Friday Musings: Togetherness can be lonely
Simple is Hard Work.

June is Busting Out All Over

Beautiful-frankie-eyesby Yvonne DiVita

So the song from Oklahoma goes: "June is busting out all over; All over the meadow and the hill"... and on and one. The song celebrates the sun, the grass, the warmth ... the end of cold weather, keeping us all indoors.

My backyard is a jungle. That's what June is giving me. The dogs don't mind. They nose around for bugs, or whatever it is that is so fascinating there on the ground. They find secret places to do "their business"... behind a towering bush or clump of overgrown grass, thinking they are hidden. The jungle of the yard is play to them. To us, it's a reminder that winter is over and it's time to think lawn...etc. 

Why are people so intent on making their lawn look... well kept? What purpose does a manicured lawn serve? When did we as a species begin to pay so much attention to our lawns, as if weekends exist to putter around the garden, mow the grass, tend to the trees, plant more flowers? I guess if you have kids, it's important. Frankie, shown here, probably prefers a grassy backyard.

We're not big on lawns. Yes, we need grass for the dogs. Else we'd put stone throughout the yard. But, we aren't big on chemicals to make the grass grow. Or worrying about how long it is this week. Or, planting flowers to make it look prettier. Don't get me wrong, I love well manicured lawns and flowers and gardens of vegetables. But, I am not capable of taking care of them so... I don't have them at my house. I admire them from afar - from the kitchen at my daughter's house, from the patio at my Fresh-tomatoes brother's, from my couch... as I watch HGTV.

All of this is a part of the change from spring to summer, from that quick moment of watching the sun melt the last bit of snow off the tree limbs, to reveal the buds eager to burst forth. And, in our lives, we, too, are emerging anew. We feel a tingle of energy in our bones - we walk a little longer in the morning, we stay up a little later in the evening, we sigh the eternal sigh of happiness - glad that we made it through another blustery winter - where the wind and cold and blizzardy weather threatened to do us in! Despite central heating!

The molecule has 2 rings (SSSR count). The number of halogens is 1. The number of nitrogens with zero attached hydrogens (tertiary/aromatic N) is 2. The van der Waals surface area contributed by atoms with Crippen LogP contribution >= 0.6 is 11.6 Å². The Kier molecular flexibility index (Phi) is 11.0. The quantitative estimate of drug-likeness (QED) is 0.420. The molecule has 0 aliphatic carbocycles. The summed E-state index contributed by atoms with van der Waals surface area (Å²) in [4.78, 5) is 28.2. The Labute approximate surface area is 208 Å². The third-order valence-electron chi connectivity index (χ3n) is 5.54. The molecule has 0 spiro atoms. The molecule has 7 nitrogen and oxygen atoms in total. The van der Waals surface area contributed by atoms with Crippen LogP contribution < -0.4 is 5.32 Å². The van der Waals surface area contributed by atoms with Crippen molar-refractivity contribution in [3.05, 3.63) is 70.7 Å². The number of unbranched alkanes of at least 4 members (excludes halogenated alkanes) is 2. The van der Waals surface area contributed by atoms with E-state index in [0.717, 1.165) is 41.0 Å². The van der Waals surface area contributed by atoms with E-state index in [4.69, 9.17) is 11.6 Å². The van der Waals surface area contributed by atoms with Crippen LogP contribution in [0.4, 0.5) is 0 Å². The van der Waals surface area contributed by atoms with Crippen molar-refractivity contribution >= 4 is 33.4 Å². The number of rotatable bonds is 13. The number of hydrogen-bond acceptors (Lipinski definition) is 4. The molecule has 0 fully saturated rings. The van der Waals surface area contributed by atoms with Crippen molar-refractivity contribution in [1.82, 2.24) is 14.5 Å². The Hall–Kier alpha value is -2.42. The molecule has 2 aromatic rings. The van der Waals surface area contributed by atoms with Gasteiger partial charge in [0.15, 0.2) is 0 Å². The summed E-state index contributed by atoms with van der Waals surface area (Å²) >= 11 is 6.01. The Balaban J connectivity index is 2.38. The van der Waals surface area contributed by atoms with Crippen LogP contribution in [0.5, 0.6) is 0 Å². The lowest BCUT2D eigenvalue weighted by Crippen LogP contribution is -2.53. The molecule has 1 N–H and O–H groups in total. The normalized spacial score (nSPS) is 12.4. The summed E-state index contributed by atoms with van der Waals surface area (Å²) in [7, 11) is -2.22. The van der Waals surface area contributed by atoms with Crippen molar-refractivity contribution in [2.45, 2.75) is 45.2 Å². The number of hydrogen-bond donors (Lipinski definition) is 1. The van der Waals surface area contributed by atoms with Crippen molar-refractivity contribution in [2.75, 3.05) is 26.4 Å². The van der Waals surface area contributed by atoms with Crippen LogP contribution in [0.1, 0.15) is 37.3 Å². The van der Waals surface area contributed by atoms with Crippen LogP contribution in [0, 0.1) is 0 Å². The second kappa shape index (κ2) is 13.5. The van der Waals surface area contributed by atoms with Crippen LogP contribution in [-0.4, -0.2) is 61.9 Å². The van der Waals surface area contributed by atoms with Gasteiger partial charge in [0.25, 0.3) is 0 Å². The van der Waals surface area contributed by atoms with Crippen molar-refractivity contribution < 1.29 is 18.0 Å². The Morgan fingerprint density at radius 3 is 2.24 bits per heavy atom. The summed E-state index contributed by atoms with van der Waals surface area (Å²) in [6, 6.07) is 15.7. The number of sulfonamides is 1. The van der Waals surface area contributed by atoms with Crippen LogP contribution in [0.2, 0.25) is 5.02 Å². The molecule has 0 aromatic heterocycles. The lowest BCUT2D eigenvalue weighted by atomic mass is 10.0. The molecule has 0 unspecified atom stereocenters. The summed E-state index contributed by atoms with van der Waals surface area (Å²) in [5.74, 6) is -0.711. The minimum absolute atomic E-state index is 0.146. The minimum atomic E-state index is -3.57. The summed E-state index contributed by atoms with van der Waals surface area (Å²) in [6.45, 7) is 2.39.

June truly is busting out all over - beyond the meadow and the hill. It's busting out in the strip malls (lots more activity as you drive by or stop in for a coffee); it's busting out all over in the neighborhood (with the laughter of children playing out doors, the barking of dogs cautioning other dogs to stay out of their yards, and the scampering of prairie dogs - or squirrels - intent on today's breakfast or lunch). Each spring that beckons the coming summer is a part of the bursting out all over, isn't it? When June arrives, it may not officially be summer, but in our hearts and our feet it is. (seriously... didn't you get the flip-flops out weeks ago?)

I often wonder how it is in climates that do not have weather changes. How do they celebrate the coming warmth and abundance? 

Sad for them.


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Caren Gittleman

I am sad for them too. My husband and I always joke about winning the lottery because I always say if we do, I want to move to Kauai. Then, I change my mind and tell him I would miss the changing of the seasons too much.

I decided I would live there part of the time and then Michigan the rest of the time (or some other state with a climate change)

The change of seasons and some bad weather is good for the soul


I fell sad for them too. I lived in western Washington for about 5 years and while I loved the milder temperatures, I missed the big changes in season. The stunning fall colors, the first snowstorm, the summer thunder storms and most of all spring. I love watching everything start to come alive in spring. There's just something about the whole cycle.

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